Sustainable choices bring us harmony
THERE might not have been as many nominations this year, but the standard of entry into the Clarence Valley Council Living Sustainably Awards was second to none.
With people hard at work around the Clarence Valley making it a more sustainable place to live, judges said they had the hard but pleasurable job of touring the properties, businesses and organisations nominated.
Environmental officer Suzanne Lynch said it was all about acknowledging the people who gone that little bit further.
"Believe it or not in this small group of people here today, we've got some amazing people," Ms Lynch said.
Judge Nancy Eggins, a member of the Clarence Valley Council Climate Change Advisory committee, said the awards were important as they recognised the hard work being put towards living sustainably in the Clarence Valley.
"It's important to recognise the effort and commitment put in by individuals and groups," Ms Eggins said.
"The second, and really important function (of the awards) is educational, showing others in the community that everyone can engage in some way and aim to live in harmony with the earth."
For more on winners and runners-up and videos from the Living Sustainably Awards, visit The Daily Examiner website.
Community Group: Mend and Make Do Crew
The Mend and Make Do Crew strives to achieve social inclusion through recycling based arts and crafts as well as supporting other not-for-profit organisations using member's creative skills.
Ursla Tunks: We throw out so much stuff that is perfectly good and if you've ever had to survive with nothing, feed your kids, pay your rates... you have no money for food and you have no power to change, it, to be able to do what we do and make the best of the resources in the community it gives us our power back.
We play to the skills of the group, without these guys I don't think I'd even be upright... let alone achieving what we are achieving.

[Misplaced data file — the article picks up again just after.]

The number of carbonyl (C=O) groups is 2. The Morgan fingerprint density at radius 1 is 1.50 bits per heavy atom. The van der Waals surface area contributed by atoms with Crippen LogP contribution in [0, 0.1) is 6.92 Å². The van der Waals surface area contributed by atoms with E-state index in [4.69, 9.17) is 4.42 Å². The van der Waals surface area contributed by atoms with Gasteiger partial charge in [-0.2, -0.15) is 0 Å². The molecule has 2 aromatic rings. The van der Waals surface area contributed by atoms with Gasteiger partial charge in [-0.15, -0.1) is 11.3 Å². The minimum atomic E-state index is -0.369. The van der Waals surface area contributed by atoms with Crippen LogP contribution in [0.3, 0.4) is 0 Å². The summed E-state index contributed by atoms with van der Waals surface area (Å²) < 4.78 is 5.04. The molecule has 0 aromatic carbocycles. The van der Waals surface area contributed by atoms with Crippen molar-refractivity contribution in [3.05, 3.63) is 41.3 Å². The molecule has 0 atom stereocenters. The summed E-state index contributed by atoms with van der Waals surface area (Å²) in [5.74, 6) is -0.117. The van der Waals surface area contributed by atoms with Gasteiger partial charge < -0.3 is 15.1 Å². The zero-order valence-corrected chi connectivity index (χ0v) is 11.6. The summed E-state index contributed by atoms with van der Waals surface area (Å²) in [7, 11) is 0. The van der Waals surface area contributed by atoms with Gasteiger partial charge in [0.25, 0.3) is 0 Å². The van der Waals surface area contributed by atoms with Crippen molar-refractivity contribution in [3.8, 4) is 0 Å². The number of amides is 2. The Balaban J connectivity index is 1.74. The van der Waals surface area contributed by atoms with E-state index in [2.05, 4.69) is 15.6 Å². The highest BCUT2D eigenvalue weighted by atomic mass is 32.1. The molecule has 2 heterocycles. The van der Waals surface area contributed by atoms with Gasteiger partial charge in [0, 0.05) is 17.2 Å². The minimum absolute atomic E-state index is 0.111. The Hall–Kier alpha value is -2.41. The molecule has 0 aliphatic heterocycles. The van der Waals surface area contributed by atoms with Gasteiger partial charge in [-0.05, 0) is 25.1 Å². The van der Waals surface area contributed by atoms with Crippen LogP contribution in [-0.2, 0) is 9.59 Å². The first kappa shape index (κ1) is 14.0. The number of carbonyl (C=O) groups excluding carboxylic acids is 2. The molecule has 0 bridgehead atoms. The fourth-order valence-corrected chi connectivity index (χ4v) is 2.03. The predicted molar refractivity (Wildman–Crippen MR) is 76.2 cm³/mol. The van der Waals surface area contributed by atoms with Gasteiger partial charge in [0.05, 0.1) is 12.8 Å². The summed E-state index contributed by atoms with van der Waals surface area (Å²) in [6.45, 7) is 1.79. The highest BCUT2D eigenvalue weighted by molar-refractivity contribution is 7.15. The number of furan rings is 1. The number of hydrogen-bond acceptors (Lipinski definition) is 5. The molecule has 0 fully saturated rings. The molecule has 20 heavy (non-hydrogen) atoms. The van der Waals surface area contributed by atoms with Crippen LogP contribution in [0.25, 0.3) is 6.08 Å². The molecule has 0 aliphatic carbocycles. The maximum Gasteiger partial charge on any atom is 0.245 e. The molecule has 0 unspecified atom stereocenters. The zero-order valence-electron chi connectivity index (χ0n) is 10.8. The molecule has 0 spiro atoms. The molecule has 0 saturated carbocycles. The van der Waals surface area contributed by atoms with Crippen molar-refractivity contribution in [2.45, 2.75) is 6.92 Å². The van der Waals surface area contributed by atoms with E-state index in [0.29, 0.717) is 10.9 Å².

Business: J. Notaras and Sons
The installation of 1 111 solar panels producing 31.08kW of power will not only reduce electricity costs but will reduce CO2 emissions and the carbon footprint of the Notaras sawmill. As well, by products and residues including sawdust, shavings and woodchips, can be recycled for use as compost, pet bedding and fuel.
Donna Layton: We do everything that we can sustainability wise, we don't have any waste onsite any more, we used to burn... everything that comes in the mill is used and recycled.
The solar, we didn't have for years, it wasn't affordable to do, but in recent years, now, because so many people have solar now, the price is reduced and it became possible to do.
Individual: Bob Kershaw
Bob lives sustainably in all aspects of his life. He grows and provides organic food for the Yamba Farmer's Market. He assists local businesses by collecting food scraps, cooking oil and coffee and converts this into compost and fuel. His property runs on energy from the sun and rain from the clouds.
Bob Kershaw: Thanks to Mike (Smith) for the (Yamba) Farmers Markets, the opportunity to sell the food that I grow... it's a great thing to be part of, it's growing all the time.
A few years ago, I got an idea to create a job for myself by eliminating all of my bills that I could, so the job wasn't to create money, it was to stop spending money. This has gone full circle and turned into the opporunity that are now availableat the Farmers Markets
Educational Institute: Dundurrabin Public School
Dundurrabin Public school implements a wide variety of sustainability practices across the curriculum and, as a result, many of theses practices are embedded in the school culture, including energy and water conservation, waste management, growing, harvesting and sharing produce from the gardens and learning the Gumbaynggirr language.
Our Backyard: Stan and Magda Mussared
When Stan and Magda bought their 1.65 hectares of land at Waterview Heights, there were only 3 trees. Four decades later their backyard is a forest habitat for endangered species and a refuge for wildlife. Housing koalas, gliders, possums, kangaroos, lizards, native ducks and birds, Stan and Magda's backyard has featured in a film produced by the Wilderness Society and is officially recognised as "Land For Wildlife".
Stan Mussared: Might I tell a story that illustrates the rewards that we received for all the planting that we have done. On one occasion we were having breakfast, we were sitting in the kitchen and Magda got up to go to the sink, she looked out the window and a mother koala with a joey on her back was walking past. That was one of the great rewards, but the other rewards are there too. Magda goes walking every morning to see if she can find a koala, who are regular visitors.
To sit out among the trees and watch the birds flying through the trees without a single mistake is wonderful, it's inspiring and it's so good for our own health.
- Valley Watch Inc.
- Yamba Farmer's Market
- Maclean High School
- Irene Anderson